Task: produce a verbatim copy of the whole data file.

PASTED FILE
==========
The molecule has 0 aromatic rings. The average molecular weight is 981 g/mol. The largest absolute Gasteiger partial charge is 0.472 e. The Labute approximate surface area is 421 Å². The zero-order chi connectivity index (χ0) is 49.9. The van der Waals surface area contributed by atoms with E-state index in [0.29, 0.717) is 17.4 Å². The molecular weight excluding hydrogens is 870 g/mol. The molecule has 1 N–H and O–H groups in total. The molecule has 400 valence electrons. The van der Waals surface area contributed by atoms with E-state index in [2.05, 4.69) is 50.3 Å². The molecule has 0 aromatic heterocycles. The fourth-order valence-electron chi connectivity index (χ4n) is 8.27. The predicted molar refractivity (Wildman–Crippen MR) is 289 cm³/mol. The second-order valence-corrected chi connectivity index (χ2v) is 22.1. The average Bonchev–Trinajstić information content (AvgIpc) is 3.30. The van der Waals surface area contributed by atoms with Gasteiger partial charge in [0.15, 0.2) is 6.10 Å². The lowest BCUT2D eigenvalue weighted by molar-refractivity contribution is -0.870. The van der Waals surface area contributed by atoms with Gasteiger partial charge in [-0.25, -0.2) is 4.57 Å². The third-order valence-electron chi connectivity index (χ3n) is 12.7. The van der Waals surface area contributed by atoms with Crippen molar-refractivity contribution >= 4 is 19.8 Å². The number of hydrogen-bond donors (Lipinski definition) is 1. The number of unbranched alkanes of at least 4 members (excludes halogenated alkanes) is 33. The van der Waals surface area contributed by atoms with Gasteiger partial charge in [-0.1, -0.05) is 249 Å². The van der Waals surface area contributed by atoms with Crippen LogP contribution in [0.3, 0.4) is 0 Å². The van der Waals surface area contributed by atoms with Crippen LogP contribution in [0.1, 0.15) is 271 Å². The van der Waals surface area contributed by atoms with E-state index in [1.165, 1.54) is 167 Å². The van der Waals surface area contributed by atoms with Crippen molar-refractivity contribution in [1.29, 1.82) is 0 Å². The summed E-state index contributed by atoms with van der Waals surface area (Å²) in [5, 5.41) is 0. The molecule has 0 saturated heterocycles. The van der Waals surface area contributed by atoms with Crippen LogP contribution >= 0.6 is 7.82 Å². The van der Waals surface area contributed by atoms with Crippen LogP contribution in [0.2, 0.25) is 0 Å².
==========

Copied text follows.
The molecule has 0 aromatic rings. The average molecular weight is 981 g/mol. The largest absolute Gasteiger partial charge is 0.472 e. The Labute approximate surface area is 421 Å². The zero-order chi connectivity index (χ0) is 49.9. The van der Waals surface area contributed by atoms with E-state index in [0.29, 0.717) is 17.4 Å². The molecular weight excluding hydrogens is 870 g/mol. The molecule has 1 N–H and O–H groups in total. The molecule has 400 valence electrons. The van der Waals surface area contributed by atoms with E-state index in [2.05, 4.69) is 50.3 Å². The molecule has 0 aromatic heterocycles. The fourth-order valence-electron chi connectivity index (χ4n) is 8.27. The predicted molar refractivity (Wildman–Crippen MR) is 289 cm³/mol. The second-order valence-corrected chi connectivity index (χ2v) is 22.1. The average Bonchev–Trinajstić information content (AvgIpc) is 3.30. The van der Waals surface area contributed by atoms with Gasteiger partial charge in [0.15, 0.2) is 6.10 Å². The lowest BCUT2D eigenvalue weighted by molar-refractivity contribution is -0.870. The van der Waals surface area contributed by atoms with Gasteiger partial charge in [-0.25, -0.2) is 4.57 Å². The third-order valence-electron chi connectivity index (χ3n) is 12.7. The van der Waals surface area contributed by atoms with Crippen molar-refractivity contribution >= 4 is 19.8 Å². The number of hydrogen-bond donors (Lipinski definition) is 1. The number of unbranched alkanes of at least 4 members (excludes halogenated alkanes) is 33. The van der Waals surface area contributed by atoms with Gasteiger partial charge in [-0.1, -0.05) is 249 Å². The van der Waals surface area contributed by atoms with Crippen LogP contribution in [0.3, 0.4) is 0 Å². The van der Waals surface area contributed by atoms with Crippen LogP contribution in [0.1, 0.15) is 271 Å². The van der Waals surface area contributed by atoms with E-state index in [1.165, 1.54) is 167 Å². The van der Waals surface area contributed by atoms with Crippen molar-refractivity contribution in [1.29, 1.82) is 0 Å². The summed E-state index contributed by atoms with van der Waals surface area (Å²) in [5, 5.41) is 0. The molecule has 0 saturated heterocycles. The van der Waals surface area contributed by atoms with Crippen LogP contribution >= 0.6 is 7.82 Å². The van der Waals surface area contributed by atoms with Crippen LogP contribution in [0.2, 0.25) is 0 Å².